Controlling the flow? New SEC fund liquidity management rules

Peter Jones Oct 17, 2016

On October 13th the SEC approved new Liquidity Management rules for open-end mutual funds and ETF’s that are required to be in place for most funds by December 1st 2018. This may seem like a long time away, but reviewing the small print of the requirements, funds may well need all that time to get a robust system and process in place to comply.

Ian Blance

Managing Director, Voltaire Advisors LLP


Liquidity Buckets

The new rule 22e-4 requires the implementation of a written liquidity risk management program, approved by the fund board, which includes multiple elements. The one likely to cause the biggest operational headache for funds is the requirement to classify portfolio positions into liquidity ‘buckets’. These are based on the number of days the fund reasonably expects the investment would be convertible to cash in ‘current market conditions’ without significantly changing the market value of the investment.

There are four of these liquidity buckets (2 less than the original proposal):

  1. Highly Liquid – convertible in 3 business days or less.
  2. Moderately Liquid – convertible between 3-7 calendar days.
  3. Less Liquid – convertible between 3-7 calendar days but likely to settle later than that.
  4. Illiquid – not reasonably expected to be disposed of within 7 days without significant change in value.

There is also the ability to classify positions by asset class unless ‘market, trading, or investment-specific considerations’ of a position make this unreasonable. Liquidity classifications must be reviewed at least monthly, and more frequently if any of these considerations materially change.

The rule requires a fund to take into consideration ‘market depth’ when classifying liquidity, and outlines eight factors as ‘guidelines’ for the determination:

  1. Existence of an active market for the asset, including whether the asset is listed on an exchange, as well as the number, diversity, and quality of market participants;
  2. Frequency of trades or quotes for the asset and average daily trading volume of the asset (regardless of whether the asset is a security traded on an exchange);
  3. Volatility of trading prices for the asset.
  4. Bid-ask spreads for the asset.
  5. Whether the asset has a relatively standardized and simple structure.
  6. For fixed income securities, maturity and date of issue.
  7. Restrictions on trading of the asset and limitations on transfer of the asset.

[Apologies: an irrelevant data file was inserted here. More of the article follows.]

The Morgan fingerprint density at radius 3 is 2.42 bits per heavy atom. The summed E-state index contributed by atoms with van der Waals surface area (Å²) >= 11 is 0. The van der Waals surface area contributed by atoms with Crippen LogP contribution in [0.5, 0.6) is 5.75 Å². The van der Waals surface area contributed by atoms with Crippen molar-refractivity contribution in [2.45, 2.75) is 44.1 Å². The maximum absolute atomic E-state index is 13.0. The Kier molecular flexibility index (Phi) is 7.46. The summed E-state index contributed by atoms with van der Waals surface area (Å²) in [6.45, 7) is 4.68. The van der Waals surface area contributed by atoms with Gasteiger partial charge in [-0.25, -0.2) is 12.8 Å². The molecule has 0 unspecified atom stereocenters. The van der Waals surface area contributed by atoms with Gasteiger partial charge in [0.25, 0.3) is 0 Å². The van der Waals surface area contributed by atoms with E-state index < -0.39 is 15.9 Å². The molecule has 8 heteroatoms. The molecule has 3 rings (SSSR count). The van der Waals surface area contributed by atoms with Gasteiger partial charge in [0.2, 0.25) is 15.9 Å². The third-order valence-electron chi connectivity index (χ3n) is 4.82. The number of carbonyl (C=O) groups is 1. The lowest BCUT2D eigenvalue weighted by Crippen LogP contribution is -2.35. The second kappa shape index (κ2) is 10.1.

8. The size of the fund’s position in the asset relative to the asset’s average daily trading volume and, as applicable, the number of units of the asset outstanding.

The fund board is responsible for approving the program, but in terms of day to day operation, they are able to designate an officer, or the fund’s adviser, to run this program. We do not think that this is going to be an easy task.

Data Challenges

More than anything, successfully implementing a compliant liquidity management program is going to be a huge data challenge. Without the relevant data it will not be possible to classify fund positions into the required buckets – the cornerstone of the exercise. Notable issues are:

Access to data

Key data sets that will be required include: trades and market quotes; quality and frequency of these; trading volumes; volatilities; bid/ask spreads, and; terms and conditions data. For relatively simple, exchange traded instruments, this data may be readily available (although it typically has a cost), but for OTC and more thinly traded securities such as fixed income, the issue can be more problematic.

Data management

It is not sufficient just to gain access to this data. For it to be useful in the classification process – which will likely need to be a systematic methodology to meet the ongoing review demands of all but the smallest funds – it needs to be stored and managed in such a way to make it easy to aggregate, retrieve and analyze.

Analytics

Finally, the data will need to be converted into some kind of metric or score to determine the classification bucket into which the position will be placed. As the Commission have said, they do not rule out this being at an asset class level (although the granularity of what would be acceptable here is still uncertain), unless ‘market, trading, or investment-specific considerations’ rule it out. However, market depth must be taken into account, making factor eight above a key issue.

As with valuation and pricing, it is likely that many mutual funds will resort to third party service providers as a means to comply with these new rules, and the Commission takes no issue with this. However, they clearly anticipate vendors providing assistance into a process run by the fund, rather than a fully outsourced solution, and require rigorous due diligence before engaging such a service. To reprise our oft stated mantra, it is very much caveat emptor when it comes to the use of externally produced liquidity scores and metrics.

Conclusions & Recommendations

We believe that these new rules represent a major technical challenge to fund operations, and a significant new oversight and judgmental burden to fund boards and their advisers. We recommend:

  • Consider aggregated data sources to lessen the load of data collection.
  • Implement data management software and systems as a solution to storage and retrieval.
  • Fully document any subjectivity in interpretation or assumptions and the rationale for the choices made.
  • Conduct full due diligence on any third party service providers used to assist in this process. This should encompass both the specific qualities of the service, such as methodology, sources, staffing, etc. and issues like business continuity and cybersecurity, which are very much on the SEC radar.